About the Book:
“In the summer of 1947, when the creation of the state of Pakistan was formally announced, ten million people—Muslims and Hindus and Sikhs—were in flight. By the time the monsoon broke, almost a million of them were dead, and all of northern India was in arms, in terror, or in hiding. The only remaining oases of peace were a scatter of little villages lost in the remote reaches of the frontier. One of these villages was Mano Majra.”
It is a place, Khushwant Singh goes on to tell us at the beginning of this classic novel, where Sikhs and Muslims have lived together in peace for hundreds of years. Then one day, at the end of the summer, the “ghost train” arrives, a silent, incredible funeral train loaded with the bodies of thousands of refugees, bringing the village its first taste of the horrors of the civil war. Train to Pakistan is the story of this isolated village that is plunged into the abyss of religious hate. It is also the story of a Sikh boy and a Muslim girl whose love endured and transcends the ravages of war.
The story has been narrated quite well and manages to capture the horror of the situation at the time of independence at the borders. The story is based in a small isolated village called Mano Majra where the most exciting thing to happen would be the stopping of a train. This would be watched by all the villagers. The village is also one where people from different religions live together and treat each other as equal.
Amidst all the peace, an unknown person steps into the village and slowly things start happening. First is the arrival of a ghost train in the middle of the night, following the arrival of a number of soldiers. This triggers various incidents leading to slow divisions between the people of the village due to religion.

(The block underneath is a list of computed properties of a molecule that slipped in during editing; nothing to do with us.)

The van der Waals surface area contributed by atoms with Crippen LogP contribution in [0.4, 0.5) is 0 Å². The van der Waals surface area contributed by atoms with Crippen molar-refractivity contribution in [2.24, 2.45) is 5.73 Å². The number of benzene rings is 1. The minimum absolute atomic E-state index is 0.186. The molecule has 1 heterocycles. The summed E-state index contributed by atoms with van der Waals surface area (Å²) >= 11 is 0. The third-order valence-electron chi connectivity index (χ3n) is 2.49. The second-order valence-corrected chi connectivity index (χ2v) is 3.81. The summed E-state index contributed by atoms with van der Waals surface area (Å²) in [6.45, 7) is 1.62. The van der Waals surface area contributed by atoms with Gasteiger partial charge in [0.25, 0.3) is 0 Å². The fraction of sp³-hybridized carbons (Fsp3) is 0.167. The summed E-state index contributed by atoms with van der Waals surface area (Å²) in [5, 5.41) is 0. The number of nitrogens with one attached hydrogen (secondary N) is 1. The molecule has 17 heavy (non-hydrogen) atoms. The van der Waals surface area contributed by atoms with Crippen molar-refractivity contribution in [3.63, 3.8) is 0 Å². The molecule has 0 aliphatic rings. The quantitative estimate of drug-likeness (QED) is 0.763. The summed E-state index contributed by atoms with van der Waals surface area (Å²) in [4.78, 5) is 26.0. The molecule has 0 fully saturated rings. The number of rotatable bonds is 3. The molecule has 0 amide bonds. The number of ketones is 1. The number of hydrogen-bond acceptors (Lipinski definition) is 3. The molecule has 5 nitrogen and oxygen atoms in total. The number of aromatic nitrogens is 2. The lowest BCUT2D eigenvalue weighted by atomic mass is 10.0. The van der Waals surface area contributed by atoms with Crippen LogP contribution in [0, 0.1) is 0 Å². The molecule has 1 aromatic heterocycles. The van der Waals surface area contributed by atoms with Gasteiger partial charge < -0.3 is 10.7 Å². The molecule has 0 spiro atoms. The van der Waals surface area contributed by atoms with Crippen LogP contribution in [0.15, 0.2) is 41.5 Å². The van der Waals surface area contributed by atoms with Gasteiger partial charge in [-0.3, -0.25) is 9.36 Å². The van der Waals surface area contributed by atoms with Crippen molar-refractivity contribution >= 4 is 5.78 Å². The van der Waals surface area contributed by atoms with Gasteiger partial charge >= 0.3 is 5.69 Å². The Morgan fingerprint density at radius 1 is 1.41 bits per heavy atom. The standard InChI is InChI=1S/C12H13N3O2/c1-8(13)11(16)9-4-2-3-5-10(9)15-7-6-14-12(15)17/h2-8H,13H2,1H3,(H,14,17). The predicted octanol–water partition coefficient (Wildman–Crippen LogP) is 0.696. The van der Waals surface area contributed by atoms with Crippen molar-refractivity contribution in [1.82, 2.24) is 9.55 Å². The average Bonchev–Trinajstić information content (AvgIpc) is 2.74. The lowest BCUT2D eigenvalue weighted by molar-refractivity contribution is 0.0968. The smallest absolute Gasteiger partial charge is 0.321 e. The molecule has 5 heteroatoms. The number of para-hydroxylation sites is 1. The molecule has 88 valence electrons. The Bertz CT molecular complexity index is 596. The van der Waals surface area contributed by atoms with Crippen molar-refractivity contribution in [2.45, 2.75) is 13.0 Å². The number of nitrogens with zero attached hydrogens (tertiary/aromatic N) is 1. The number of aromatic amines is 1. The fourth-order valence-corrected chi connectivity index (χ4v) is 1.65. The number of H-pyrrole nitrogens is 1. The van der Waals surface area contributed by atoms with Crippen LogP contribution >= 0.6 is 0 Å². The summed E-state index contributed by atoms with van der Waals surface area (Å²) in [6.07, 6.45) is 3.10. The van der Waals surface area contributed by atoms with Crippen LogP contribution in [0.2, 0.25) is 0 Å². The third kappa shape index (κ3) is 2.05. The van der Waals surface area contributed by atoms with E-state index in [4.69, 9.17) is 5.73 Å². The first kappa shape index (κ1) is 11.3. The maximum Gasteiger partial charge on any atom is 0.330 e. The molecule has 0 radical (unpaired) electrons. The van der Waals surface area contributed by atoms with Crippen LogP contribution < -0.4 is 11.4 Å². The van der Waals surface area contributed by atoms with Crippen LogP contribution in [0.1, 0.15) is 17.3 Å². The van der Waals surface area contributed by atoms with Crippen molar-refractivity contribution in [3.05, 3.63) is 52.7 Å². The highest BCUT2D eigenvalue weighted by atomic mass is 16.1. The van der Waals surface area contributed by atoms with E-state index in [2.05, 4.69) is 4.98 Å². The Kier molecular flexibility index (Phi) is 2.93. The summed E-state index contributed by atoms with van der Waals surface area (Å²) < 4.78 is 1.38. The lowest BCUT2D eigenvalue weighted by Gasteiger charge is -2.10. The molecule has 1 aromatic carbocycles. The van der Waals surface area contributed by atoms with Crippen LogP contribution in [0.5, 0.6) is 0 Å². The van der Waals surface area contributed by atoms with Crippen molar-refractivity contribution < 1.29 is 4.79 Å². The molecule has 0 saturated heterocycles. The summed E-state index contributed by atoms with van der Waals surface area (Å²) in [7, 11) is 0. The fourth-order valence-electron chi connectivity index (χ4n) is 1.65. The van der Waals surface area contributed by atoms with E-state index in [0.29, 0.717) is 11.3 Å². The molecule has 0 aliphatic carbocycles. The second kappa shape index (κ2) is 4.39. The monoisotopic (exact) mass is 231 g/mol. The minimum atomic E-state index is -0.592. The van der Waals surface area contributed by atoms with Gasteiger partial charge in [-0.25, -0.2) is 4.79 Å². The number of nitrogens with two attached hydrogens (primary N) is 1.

The one aspect of the story which I felt was a bit out of place or rather did not seem to fit was the love story between a Sikh boy and a Muslim girl. There was no concrete development on this front and though I waited until the end to understand the point of this plot line, I could not find any. Also, there are a few times the story seems to move away from the main plot line and these side stories do not seem to fit with the entire idea. They just seem to be there without a reason.
In spite of the above, the story is well written and does get across to the reader the situation at the time as well as the hardships faced by people. It also shows us clearly, how the people were so easily divided when asked to choose and ultimately how religion started becoming a barrier between those whose families had lived together for generations.
I recommend this book to all as it outlines a part of the history of our country in an interesting way.
Buy link to Amazon.in (courtesy of the amazon associate program):